“All me blood was just pouring. She (James) stated that she don’t know if I have AIDS and I mek my blood go on her,” John told the court.

She said she was bleeding for a while before a woman came screaming, saying that someone should help her (John) because she might haemorrhage.

John told the court that a man took her to hospital and another picked up the knife and took it away from the scene.

In response to a question by prosecutor Police Constable Corlene Samuel, John told the court that the week before the incident, James had come to the Community College — which James does not attend — with friends.

But defence counsel Carlos James objected to this line of questioning, saying he did not see on the charge sheet anything related to a prior incident and was wondering what is the nexus.

“I am not going much further,” Samuel said, adding that she just wanted the court to know that there had been a prior incident.

John told the court that at the school, the defendant wanted to ask her a question but she ignored her.

She said that she did not have any communication with the defendant after the incident outside the school and before seeing her on the street in the nation’s capital.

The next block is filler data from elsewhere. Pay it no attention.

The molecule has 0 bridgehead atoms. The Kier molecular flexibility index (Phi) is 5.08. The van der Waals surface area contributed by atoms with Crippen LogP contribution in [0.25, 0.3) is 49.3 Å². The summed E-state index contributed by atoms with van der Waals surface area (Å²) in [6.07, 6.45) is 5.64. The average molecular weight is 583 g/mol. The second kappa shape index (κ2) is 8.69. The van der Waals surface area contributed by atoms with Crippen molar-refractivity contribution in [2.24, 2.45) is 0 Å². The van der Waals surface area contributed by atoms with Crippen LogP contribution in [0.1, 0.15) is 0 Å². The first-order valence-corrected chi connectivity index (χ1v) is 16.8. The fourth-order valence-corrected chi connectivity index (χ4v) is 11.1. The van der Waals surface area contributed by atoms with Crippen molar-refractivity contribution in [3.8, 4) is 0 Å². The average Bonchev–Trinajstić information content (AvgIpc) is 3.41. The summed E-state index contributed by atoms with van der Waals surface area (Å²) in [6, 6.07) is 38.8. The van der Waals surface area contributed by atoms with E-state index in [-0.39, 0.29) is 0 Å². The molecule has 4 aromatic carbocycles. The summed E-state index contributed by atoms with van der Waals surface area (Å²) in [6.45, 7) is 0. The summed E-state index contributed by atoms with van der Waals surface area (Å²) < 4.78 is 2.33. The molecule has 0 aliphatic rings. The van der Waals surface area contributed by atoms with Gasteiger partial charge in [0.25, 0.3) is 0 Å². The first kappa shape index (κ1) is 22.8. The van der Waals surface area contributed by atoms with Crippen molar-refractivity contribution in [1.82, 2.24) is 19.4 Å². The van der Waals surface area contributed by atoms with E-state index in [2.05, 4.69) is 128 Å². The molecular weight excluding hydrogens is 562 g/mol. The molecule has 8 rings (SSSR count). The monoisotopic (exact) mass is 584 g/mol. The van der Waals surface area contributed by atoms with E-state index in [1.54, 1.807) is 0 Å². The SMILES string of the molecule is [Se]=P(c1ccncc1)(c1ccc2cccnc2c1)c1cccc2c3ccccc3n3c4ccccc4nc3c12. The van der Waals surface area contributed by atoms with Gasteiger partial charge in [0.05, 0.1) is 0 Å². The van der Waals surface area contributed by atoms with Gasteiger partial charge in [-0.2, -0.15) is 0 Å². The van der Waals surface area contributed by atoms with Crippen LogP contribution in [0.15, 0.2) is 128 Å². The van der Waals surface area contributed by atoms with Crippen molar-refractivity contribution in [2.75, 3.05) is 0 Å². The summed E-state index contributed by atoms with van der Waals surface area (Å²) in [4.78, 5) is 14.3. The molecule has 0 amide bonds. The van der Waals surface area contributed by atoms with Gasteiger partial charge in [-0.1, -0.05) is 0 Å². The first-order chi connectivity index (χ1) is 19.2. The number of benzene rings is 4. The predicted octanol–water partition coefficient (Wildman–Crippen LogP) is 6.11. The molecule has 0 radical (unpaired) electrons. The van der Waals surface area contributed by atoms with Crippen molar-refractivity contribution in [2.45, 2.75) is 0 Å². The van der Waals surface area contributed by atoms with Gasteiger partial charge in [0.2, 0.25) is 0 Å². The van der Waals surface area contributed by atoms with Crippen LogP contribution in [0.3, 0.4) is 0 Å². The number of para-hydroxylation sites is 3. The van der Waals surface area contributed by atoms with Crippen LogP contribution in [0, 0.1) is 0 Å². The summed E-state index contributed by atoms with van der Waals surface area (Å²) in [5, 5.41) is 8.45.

On Friday, the court also heard the evidence of Prescott Renwick Bayne, a Justice of the Peace who intervened during the incident at Paul’s Avenue, and Detective Corporal Dwight James, the first officer to respond to the scene.

The court was hearing the evidence of the investigating officer, Detective Constable Sheffique Joseph, when the defence counsel complained that he had not received a caution statement in the bundle of documents that the prosecution had disclosed to him on July 2, as the court ordered.

The lawyer said it was the first time that he was hearing about a caution statement, adding that it was witnessed by another police officer and not even by a justice of the peace.

James said he was surprised that that was the sort of practice in which the police engage.

However, the prosecutor told the court that disclosure was done on July 2, the same date as the court made the order.

She said that James was scheduled to travel that day and maybe her office, in its haste to provide counsel with the documents before he left the country, inadvertently omitted the caution statement.

Samuel, however, said that as the trial was about to begin, she showed James all the documents she had and he indicated that he did not have the two-page caution statement.

The prosecutor said that the lawyer read the document before the commencement of the trial.

The magistrate adjourned the trial to July 24 to allow James to get a copy of the caution statement.

One reply on “Trial begins for woman charged with stabbing college student”

  1. Professor King says:

    The story is quite confusing. How many ‘James’ are there in the story? The reporting can be improved if the writer pay attention to syntax and ambiguity issues. Clarity is needed especially towards the ending of the story… (Officer James, the accused James, Lawyer James… etc).